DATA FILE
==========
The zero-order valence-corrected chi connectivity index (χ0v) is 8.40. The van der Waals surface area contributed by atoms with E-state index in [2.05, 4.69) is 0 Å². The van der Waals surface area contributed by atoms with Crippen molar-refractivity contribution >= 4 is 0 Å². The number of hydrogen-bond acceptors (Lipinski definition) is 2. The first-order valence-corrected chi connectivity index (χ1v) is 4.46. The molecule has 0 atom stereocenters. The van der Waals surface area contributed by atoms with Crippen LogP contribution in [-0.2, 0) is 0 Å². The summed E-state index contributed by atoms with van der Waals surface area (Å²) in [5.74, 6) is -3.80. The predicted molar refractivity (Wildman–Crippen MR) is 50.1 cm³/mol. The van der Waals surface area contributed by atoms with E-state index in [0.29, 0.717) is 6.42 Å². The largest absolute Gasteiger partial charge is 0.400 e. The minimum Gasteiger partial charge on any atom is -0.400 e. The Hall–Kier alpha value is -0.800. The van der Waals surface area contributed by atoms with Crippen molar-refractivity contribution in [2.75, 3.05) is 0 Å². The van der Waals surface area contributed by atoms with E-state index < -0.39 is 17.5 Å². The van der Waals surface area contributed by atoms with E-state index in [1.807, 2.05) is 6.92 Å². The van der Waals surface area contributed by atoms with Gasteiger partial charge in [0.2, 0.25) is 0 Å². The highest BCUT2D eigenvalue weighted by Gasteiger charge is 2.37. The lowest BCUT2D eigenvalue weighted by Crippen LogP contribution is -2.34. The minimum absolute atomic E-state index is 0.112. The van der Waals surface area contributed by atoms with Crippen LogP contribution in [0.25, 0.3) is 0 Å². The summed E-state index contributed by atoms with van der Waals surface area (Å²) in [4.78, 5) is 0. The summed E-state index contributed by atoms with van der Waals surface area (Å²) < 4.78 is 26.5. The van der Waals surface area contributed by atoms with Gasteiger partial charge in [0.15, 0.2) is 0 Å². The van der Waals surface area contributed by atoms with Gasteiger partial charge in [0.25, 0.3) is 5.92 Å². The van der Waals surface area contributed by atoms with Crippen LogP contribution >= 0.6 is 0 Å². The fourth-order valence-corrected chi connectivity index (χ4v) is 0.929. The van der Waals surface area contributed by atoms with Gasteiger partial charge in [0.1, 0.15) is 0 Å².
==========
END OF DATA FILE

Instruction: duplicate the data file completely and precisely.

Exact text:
The zero-order valence-corrected chi connectivity index (χ0v) is 8.40. The van der Waals surface area contributed by atoms with E-state index in [2.05, 4.69) is 0 Å². The van der Waals surface area contributed by atoms with Crippen molar-refractivity contribution >= 4 is 0 Å². The number of hydrogen-bond acceptors (Lipinski definition) is 2. The first-order valence-corrected chi connectivity index (χ1v) is 4.46. The molecule has 0 atom stereocenters. The van der Waals surface area contributed by atoms with Crippen LogP contribution in [-0.2, 0) is 0 Å². The summed E-state index contributed by atoms with van der Waals surface area (Å²) in [5.74, 6) is -3.80. The predicted molar refractivity (Wildman–Crippen MR) is 50.1 cm³/mol. The van der Waals surface area contributed by atoms with E-state index in [0.29, 0.717) is 6.42 Å². The largest absolute Gasteiger partial charge is 0.400 e. The minimum Gasteiger partial charge on any atom is -0.400 e. The Hall–Kier alpha value is -0.800. The van der Waals surface area contributed by atoms with Crippen molar-refractivity contribution in [2.75, 3.05) is 0 Å². The van der Waals surface area contributed by atoms with E-state index < -0.39 is 17.5 Å². The van der Waals surface area contributed by atoms with E-state index in [1.807, 2.05) is 6.92 Å². The van der Waals surface area contributed by atoms with Gasteiger partial charge in [0.2, 0.25) is 0 Å². The highest BCUT2D eigenvalue weighted by Gasteiger charge is 2.37. The lowest BCUT2D eigenvalue weighted by Crippen LogP contribution is -2.34. The minimum absolute atomic E-state index is 0.112. The van der Waals surface area contributed by atoms with Crippen LogP contribution in [0.25, 0.3) is 0 Å². The summed E-state index contributed by atoms with van der Waals surface area (Å²) in [4.78, 5) is 0. The summed E-state index contributed by atoms with van der Waals surface area (Å²) < 4.78 is 26.5. The van der Waals surface area contributed by atoms with Gasteiger partial charge in [0.15, 0.2) is 0 Å². The van der Waals surface area contributed by atoms with Gasteiger partial charge in [0.25, 0.3) is 5.92 Å². The van der Waals surface area contributed by atoms with Crippen LogP contribution >= 0.6 is 0 Å². The fourth-order valence-corrected chi connectivity index (χ4v) is 0.929. The van der Waals surface area contributed by atoms with Gasteiger partial charge in [0.1, 0.15) is 0 Å².